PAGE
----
The CRIPPEN - CRIPPIN Connection -Contents
Robert (Bob) L. Crippen – Astronaut
Robert Crippen first space flight was as pilot of STS-1, the first orbital test flight of the Shuttle Columbia, April 12-14, 1981. He was accompanied by John Young (spacecraft commander) on this 54-1/2 hour, 36-orbit engineering test flight to evaluate and verify Shuttle systems performance during launch, on-orbit, and landing operations. STS-1 achieved a nominal 146 nautical mile circular orbit. Tests included evaluation of Orbiter hardware and software systems, investigation of the Orbiter thermal response while in orbit, evaluation of Orbiter attitude and maneuvering thruster systems and guidance navigation system performance, and evaluation of Orbiter crew compatibility. Columbia was the first true manned spaceship. It was also the first manned vehicle to be flown into orbit without benefit of previous unmanned "orbital" testing; the first to launch with wings using solid rocket boosters. It was also the first winged reentry vehicle to return to a conventional runway landing, weighing more than 99-tons as it was braked to a stop on the dry lake bed at Edwards Air Force Base, California.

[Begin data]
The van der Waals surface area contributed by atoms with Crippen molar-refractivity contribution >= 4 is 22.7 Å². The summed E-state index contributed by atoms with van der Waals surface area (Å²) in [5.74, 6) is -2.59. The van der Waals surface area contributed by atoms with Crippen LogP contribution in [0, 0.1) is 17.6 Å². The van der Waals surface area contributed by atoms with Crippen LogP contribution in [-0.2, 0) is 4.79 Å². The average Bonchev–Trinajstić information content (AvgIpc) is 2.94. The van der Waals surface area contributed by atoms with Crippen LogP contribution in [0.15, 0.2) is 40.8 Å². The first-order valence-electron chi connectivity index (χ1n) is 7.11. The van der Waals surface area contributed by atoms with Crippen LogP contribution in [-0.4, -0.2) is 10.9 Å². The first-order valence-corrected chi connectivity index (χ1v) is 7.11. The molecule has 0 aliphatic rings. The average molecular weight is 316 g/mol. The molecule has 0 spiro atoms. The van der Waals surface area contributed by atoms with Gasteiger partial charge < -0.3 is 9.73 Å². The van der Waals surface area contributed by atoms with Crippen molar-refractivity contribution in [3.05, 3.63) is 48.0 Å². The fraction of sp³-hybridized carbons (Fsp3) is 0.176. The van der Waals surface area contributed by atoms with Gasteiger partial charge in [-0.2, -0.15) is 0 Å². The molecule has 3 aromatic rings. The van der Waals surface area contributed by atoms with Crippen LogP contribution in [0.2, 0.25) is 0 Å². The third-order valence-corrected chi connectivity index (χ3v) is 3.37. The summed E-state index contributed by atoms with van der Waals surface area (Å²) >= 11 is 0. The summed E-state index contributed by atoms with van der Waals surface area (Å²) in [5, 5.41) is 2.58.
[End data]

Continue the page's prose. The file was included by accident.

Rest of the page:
Robert Crippen was spacecraft commander of STS-7, the second flight for the Orbiter Challenger, June 18-24 1983.
This was the first mission with a 5-person crew which included Rick Hauck (pilot), and three mission specialists, John Fabian, Sally Ride, and Norman Thagard. Sally Ride is the only British Female Astronaut.
Two further missions as spacecraft commander completed his career as an Astronaut in 1984.
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Completely revised December 2001, this page was last updated Tuesday, January 01, 2002.
© John Crippen, 2001, 2002
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